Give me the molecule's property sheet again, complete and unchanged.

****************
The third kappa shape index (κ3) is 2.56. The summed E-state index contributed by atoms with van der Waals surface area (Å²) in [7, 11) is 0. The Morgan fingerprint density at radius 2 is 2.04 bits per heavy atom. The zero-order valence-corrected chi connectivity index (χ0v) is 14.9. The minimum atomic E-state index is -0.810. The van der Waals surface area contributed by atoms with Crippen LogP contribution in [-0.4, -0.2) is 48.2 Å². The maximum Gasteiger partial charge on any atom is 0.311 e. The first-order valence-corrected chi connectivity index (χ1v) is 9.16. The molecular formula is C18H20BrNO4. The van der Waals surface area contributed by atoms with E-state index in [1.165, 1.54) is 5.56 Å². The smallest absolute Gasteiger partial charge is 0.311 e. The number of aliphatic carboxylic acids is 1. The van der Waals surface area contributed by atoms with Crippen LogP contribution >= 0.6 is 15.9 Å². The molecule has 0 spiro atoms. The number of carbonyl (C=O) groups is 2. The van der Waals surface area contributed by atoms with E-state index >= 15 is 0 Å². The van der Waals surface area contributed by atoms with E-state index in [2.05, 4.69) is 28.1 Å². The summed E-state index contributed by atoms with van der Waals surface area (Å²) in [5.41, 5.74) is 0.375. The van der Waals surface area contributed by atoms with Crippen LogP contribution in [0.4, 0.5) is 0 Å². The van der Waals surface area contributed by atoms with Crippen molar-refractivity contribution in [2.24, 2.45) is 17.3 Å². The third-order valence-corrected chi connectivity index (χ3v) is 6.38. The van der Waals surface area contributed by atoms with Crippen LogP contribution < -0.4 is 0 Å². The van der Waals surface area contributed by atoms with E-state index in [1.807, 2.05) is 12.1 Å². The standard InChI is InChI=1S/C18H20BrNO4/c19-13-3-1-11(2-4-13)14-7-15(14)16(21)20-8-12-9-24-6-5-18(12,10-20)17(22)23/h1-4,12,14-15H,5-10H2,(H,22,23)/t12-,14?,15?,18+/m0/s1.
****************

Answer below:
The third kappa shape index (κ3) is 2.56. The summed E-state index contributed by atoms with van der Waals surface area (Å²) in [7, 11) is 0. The Morgan fingerprint density at radius 2 is 2.04 bits per heavy atom. The zero-order valence-corrected chi connectivity index (χ0v) is 14.9. The minimum atomic E-state index is -0.810. The van der Waals surface area contributed by atoms with Crippen LogP contribution in [-0.4, -0.2) is 48.2 Å². The maximum Gasteiger partial charge on any atom is 0.311 e. The first-order valence-corrected chi connectivity index (χ1v) is 9.16. The molecular formula is C18H20BrNO4. The van der Waals surface area contributed by atoms with E-state index in [1.165, 1.54) is 5.56 Å². The smallest absolute Gasteiger partial charge is 0.311 e. The number of aliphatic carboxylic acids is 1. The van der Waals surface area contributed by atoms with Crippen LogP contribution >= 0.6 is 15.9 Å². The molecule has 0 spiro atoms. The number of carbonyl (C=O) groups is 2. The van der Waals surface area contributed by atoms with E-state index >= 15 is 0 Å². The van der Waals surface area contributed by atoms with E-state index in [2.05, 4.69) is 28.1 Å². The summed E-state index contributed by atoms with van der Waals surface area (Å²) in [5.41, 5.74) is 0.375. The van der Waals surface area contributed by atoms with Crippen LogP contribution in [0.4, 0.5) is 0 Å². The van der Waals surface area contributed by atoms with Crippen molar-refractivity contribution in [2.24, 2.45) is 17.3 Å². The third-order valence-corrected chi connectivity index (χ3v) is 6.38. The van der Waals surface area contributed by atoms with Crippen LogP contribution < -0.4 is 0 Å². The van der Waals surface area contributed by atoms with E-state index in [1.807, 2.05) is 12.1 Å². The standard InChI is InChI=1S/C18H20BrNO4/c19-13-3-1-11(2-4-13)14-7-15(14)16(21)20-8-12-9-24-6-5-18(12,10-20)17(22)23/h1-4,12,14-15H,5-10H2,(H,22,23)/t12-,14?,15?,18+/m0/s1.